Introduction Playback Performance
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  • Boofster - Friday, June 25, 2010 - link

    Not sure if it was mentioned but the K-Lite pack is by far the best I've used. It handles everything and is updated to the latest patches.

    I've also had great results with ffdshow from afterdawn but that ended with Windows 7.

    CCCP + VLC was also just fine. No hardware GPU love for us ATI 5xxx traitors.

    But K-Lite from http://www.codecguide.com/download_kl.htm with MPC-HC definitely trumps all.
    Reply
  • larson0699 - Saturday, June 26, 2010 - link

    Thank you. I've used KLCP+MPC since its inception with no trouble whatsoever, whether as a RunOnceEx-initiated install on a fresh OS or clients' existing junk configs (common sense -- look for, uninstall, and reg-clean the previous 1 or 2 codecs first). I'd experimented with other codec packs (Nimo was a common one years back) and VLC and always came back to the tried and true.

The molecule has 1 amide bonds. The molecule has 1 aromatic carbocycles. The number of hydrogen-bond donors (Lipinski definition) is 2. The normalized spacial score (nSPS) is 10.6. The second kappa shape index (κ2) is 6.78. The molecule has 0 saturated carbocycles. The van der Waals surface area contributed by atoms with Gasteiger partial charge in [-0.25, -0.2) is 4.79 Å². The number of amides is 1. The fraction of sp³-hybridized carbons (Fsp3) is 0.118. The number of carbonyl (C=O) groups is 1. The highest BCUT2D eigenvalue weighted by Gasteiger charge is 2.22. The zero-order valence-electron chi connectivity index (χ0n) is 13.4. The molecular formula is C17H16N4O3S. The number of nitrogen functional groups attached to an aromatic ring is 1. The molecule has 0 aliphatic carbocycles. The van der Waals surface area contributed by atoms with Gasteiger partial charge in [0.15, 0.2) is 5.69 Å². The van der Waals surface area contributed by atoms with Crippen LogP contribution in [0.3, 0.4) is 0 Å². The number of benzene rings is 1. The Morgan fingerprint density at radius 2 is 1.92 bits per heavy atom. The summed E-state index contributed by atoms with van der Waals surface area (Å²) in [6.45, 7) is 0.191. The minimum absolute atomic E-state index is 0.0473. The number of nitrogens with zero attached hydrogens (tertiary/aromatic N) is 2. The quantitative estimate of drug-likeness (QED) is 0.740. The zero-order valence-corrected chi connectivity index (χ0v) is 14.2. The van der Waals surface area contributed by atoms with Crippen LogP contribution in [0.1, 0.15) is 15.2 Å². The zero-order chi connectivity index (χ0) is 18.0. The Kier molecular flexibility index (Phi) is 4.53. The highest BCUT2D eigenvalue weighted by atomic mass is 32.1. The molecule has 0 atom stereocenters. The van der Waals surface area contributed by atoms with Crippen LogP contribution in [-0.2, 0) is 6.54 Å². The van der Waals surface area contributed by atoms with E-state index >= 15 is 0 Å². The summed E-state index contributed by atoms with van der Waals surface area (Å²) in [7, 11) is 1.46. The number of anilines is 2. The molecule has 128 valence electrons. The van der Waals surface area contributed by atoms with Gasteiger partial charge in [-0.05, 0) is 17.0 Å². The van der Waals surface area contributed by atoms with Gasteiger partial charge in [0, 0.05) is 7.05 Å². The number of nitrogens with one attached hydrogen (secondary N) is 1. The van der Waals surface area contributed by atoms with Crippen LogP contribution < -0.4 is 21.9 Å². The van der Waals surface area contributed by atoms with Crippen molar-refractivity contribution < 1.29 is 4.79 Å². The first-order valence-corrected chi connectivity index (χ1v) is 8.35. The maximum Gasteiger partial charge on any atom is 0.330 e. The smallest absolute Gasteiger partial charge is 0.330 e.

The later versions of the pack are so dependent on ffdshow (in default install), however, that I'm considering using just ffdshow herein.
    Reply
  • Stuka87 - Friday, June 25, 2010 - link

    Hopefully they get a Mac port with the support out. As I use a Mac Mini as my HTPC. Although it would also need to support ATI or an Intel GMA (I have an old G4 Mini and an Intel).

    But its certainly a step in the right direction getting it working at all.
    Reply
  • knowom - Friday, June 25, 2010 - link

    This is why Nvidia has a better reputation from a driver and software standpoint over the competition it's like trying to compare x86 to ARM there's a reason x86 is preferable from a performance and usability standpoint. Reply
  • 0roo0roo - Friday, June 25, 2010 - link